Business links emerge stronger from BRICS Business Forum


Johannesburg, 17 November 2020. Strong multilateral relations between business communities in the BRICS alliance are growing in importance in a rapidly changing global economy. Awareness about the alliance should be increased in a period of increased economic and trade volatility.

Ms Busi Mabuza, the chairperson of the South African Chapter of the BRICS Business Council said it is quite clear that global cooperation and stability is critical to the recovery of global, regional, and national economies.

This was underscored at the recent virtual meeting of the BRICS Business Council hosted virtually by the city of St Petersburg in Russia. Representatives from the five countries in the alliance – Brazil, Russia, India, China and South Africa – attended sessions on wide ranging issues, including digital technology, sustainable development, global healthcare challenges, female entrepreneurship and the prospects for economic recovery post the Covid-19 pandemic.

“BRICS has become a recognisable multilateral brand of global governance,” said Ms Mabuza. “It represents nearly 42% of the world’s population and offers major potential markets for business from these states to build networks and enhance intra-BRICS trade and investment.”

Ways to go green

In a session on opportunities for sustainable development, delegates agreed on the need to reduce greenhouse gas emissions, stimulate economic recovery, and create new jobs.

The new economic development models that have emerged during the pandemic can be further scaled up with a strong focus on sustainable transport corridors, new and more efficient materials for building and construction and greater innovation to increase agricultural yields.

Recent advances in South Africa in the field of renewable energy uptakes were held up as best practices for other BRICS countries as exemplified by the successful implementation of the Renewable Energy Independent Power Procurement Programme – REIPPP. Plans to create a government-driven infrastructure fund were also welcomed.

Areas of cooperation within the BRICS alliance exist in fields such as the green economy, energy storage, electric transport, and solar thermal power. South Africa is regarded as the anchor market for renewable energy on the African continent and a key centre for the manufacturing of green technologies.

PPPs in the Covid-19 crisis

The Council called for greater trust between private and public sector entities to foster better collaboration and create an environment that supports more seamless contract enforcement and dispute resolution. The state should see itself more as a partner rather than a client or owner and its primary function is to ensure policy stability.

Delegates committed to cooperate in the development of digital infrastructure and services that can facilitate international industrial cooperation and reduce the impact of the distance factor, particularly in the transport and logistics sectors.

Ms Mabuza says South Africa is mainly a consumer of value-added services and there are considerable opportunities to strengthen its position in the thriving intermediary trade between BRICS countries.

Through a strengthened transport logistics capability South Africa can also emerge as a real global port hub through which other BRICS countries can access Sub-Saharan markets.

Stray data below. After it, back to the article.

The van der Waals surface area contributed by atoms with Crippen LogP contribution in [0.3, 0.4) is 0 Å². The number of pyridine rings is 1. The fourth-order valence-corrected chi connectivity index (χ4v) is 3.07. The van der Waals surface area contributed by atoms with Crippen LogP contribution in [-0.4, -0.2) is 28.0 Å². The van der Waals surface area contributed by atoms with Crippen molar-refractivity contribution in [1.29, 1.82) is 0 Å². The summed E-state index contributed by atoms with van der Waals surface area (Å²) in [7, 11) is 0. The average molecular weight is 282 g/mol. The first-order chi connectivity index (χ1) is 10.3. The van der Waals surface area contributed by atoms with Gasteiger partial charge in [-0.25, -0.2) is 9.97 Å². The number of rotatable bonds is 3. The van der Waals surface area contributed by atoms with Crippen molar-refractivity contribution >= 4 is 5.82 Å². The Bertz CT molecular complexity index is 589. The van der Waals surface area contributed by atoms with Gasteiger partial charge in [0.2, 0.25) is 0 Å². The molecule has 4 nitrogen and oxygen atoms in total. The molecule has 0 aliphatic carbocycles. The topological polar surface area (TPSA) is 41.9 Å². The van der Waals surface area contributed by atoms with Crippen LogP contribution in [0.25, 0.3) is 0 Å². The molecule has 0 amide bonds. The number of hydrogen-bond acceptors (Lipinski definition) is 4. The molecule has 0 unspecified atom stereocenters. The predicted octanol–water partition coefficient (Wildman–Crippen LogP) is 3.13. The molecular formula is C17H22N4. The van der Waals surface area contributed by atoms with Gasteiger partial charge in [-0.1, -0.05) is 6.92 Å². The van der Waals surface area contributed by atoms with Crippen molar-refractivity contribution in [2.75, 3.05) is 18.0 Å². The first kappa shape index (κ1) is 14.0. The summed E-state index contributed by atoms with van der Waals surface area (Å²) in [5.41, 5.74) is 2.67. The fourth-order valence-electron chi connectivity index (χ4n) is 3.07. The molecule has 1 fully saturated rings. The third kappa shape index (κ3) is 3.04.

Responsible financing standards

The alliance partners are involved in initiatives to ensure financial markets adopt sustainable business models and a common approach is being developed among development finance institutions (DFIs) in the five countries.

A Memorandum of 8 Principles for Responsible Financing will be signed at the 2020 BRICS Summit held on 17 November. This will include guidelines and standards on environmental, social and governance issues and introduce benchmarking to measure and monitor accountability.

South Africa is a compelling proposition for foreign direct investment, says Ms Mabuza. Robust, sustainable investment standards are critical to attracting investments from entities beyond DFIs, such as asset management and retirement funds.

The recently created infrastructure fund intends to attract US$100bn in investment through the crowding in of international and private sector capital to achieve scale.

Agricultural biotechnology, food security and sustainability

Locally developed agricultural biotechnology compares very favourably with its BRICS partners. There is a healthy balance between plant and animal applications, and this is also evident in the increased competitiveness of the agricultural value chains and its ability to compete in global markets.

South Africa will greatly benefit from a biotechnology protocol between BRICS partners which will be signed in India in 2021. This will lead to greater cooperation in research and development, teaching and application.

Market access for trade in agricultural and food products remains a contentious issue and South Africa continues its efforts to get preferential access in especially China, India, and Russia.

Ms Mabuza said the country’s delegation strongly supported a proposal on enhanced trade made at the summit because “improved market access into BRICS partners is by far our number one ambition and priority.”

The BRICS Business Council was created in 2013 to strengthen and promote economic, business and trade ties among the business communities in the member countries. The St Petersburg summit was an important next step to strengthen relationships and identify immediate and innovative opportunities for future cooperation, says Ms Mabuza.


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